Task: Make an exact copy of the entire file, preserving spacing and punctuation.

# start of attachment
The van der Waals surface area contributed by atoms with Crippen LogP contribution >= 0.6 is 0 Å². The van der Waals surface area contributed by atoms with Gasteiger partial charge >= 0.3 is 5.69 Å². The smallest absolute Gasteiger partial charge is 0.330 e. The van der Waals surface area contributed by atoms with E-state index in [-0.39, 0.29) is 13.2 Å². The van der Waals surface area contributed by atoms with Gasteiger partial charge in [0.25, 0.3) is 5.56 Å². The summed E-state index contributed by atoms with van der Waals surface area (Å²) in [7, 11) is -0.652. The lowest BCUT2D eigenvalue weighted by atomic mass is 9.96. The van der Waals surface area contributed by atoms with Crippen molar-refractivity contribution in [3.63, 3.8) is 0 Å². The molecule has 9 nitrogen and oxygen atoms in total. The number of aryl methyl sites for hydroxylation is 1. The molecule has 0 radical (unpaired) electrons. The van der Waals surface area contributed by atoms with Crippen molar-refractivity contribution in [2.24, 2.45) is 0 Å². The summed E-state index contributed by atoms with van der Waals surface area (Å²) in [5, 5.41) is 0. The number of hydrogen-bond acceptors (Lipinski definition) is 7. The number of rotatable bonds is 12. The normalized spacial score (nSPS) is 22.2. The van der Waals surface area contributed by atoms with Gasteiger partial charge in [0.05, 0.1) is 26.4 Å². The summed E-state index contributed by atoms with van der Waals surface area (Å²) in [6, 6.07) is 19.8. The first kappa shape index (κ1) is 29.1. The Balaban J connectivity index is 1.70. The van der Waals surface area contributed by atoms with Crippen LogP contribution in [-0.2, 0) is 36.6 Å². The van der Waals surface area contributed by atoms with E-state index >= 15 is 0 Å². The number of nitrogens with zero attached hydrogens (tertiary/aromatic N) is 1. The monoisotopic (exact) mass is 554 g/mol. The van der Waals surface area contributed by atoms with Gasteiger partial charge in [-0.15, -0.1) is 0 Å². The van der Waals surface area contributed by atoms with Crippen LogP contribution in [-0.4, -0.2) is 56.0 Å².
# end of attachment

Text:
The van der Waals surface area contributed by atoms with Crippen LogP contribution >= 0.6 is 0 Å². The van der Waals surface area contributed by atoms with Gasteiger partial charge >= 0.3 is 5.69 Å². The smallest absolute Gasteiger partial charge is 0.330 e. The van der Waals surface area contributed by atoms with E-state index in [-0.39, 0.29) is 13.2 Å². The van der Waals surface area contributed by atoms with Gasteiger partial charge in [0.25, 0.3) is 5.56 Å². The summed E-state index contributed by atoms with van der Waals surface area (Å²) in [7, 11) is -0.652. The lowest BCUT2D eigenvalue weighted by atomic mass is 9.96. The van der Waals surface area contributed by atoms with Crippen molar-refractivity contribution in [3.63, 3.8) is 0 Å². The molecule has 9 nitrogen and oxygen atoms in total. The number of aryl methyl sites for hydroxylation is 1. The molecule has 0 radical (unpaired) electrons. The van der Waals surface area contributed by atoms with Crippen molar-refractivity contribution in [2.24, 2.45) is 0 Å². The summed E-state index contributed by atoms with van der Waals surface area (Å²) in [5, 5.41) is 0. The number of hydrogen-bond acceptors (Lipinski definition) is 7. The number of rotatable bonds is 12. The normalized spacial score (nSPS) is 22.2. The van der Waals surface area contributed by atoms with Gasteiger partial charge in [0.05, 0.1) is 26.4 Å². The summed E-state index contributed by atoms with van der Waals surface area (Å²) in [6, 6.07) is 19.8. The first kappa shape index (κ1) is 29.1. The Balaban J connectivity index is 1.70. The van der Waals surface area contributed by atoms with Crippen LogP contribution in [-0.2, 0) is 36.6 Å². The van der Waals surface area contributed by atoms with E-state index >= 15 is 0 Å². The number of nitrogens with zero attached hydrogens (tertiary/aromatic N) is 1. The monoisotopic (exact) mass is 554 g/mol. The van der Waals surface area contributed by atoms with Gasteiger partial charge in [-0.15, -0.1) is 0 Å². The van der Waals surface area contributed by atoms with Crippen LogP contribution in [-0.4, -0.2) is 56.0 Å².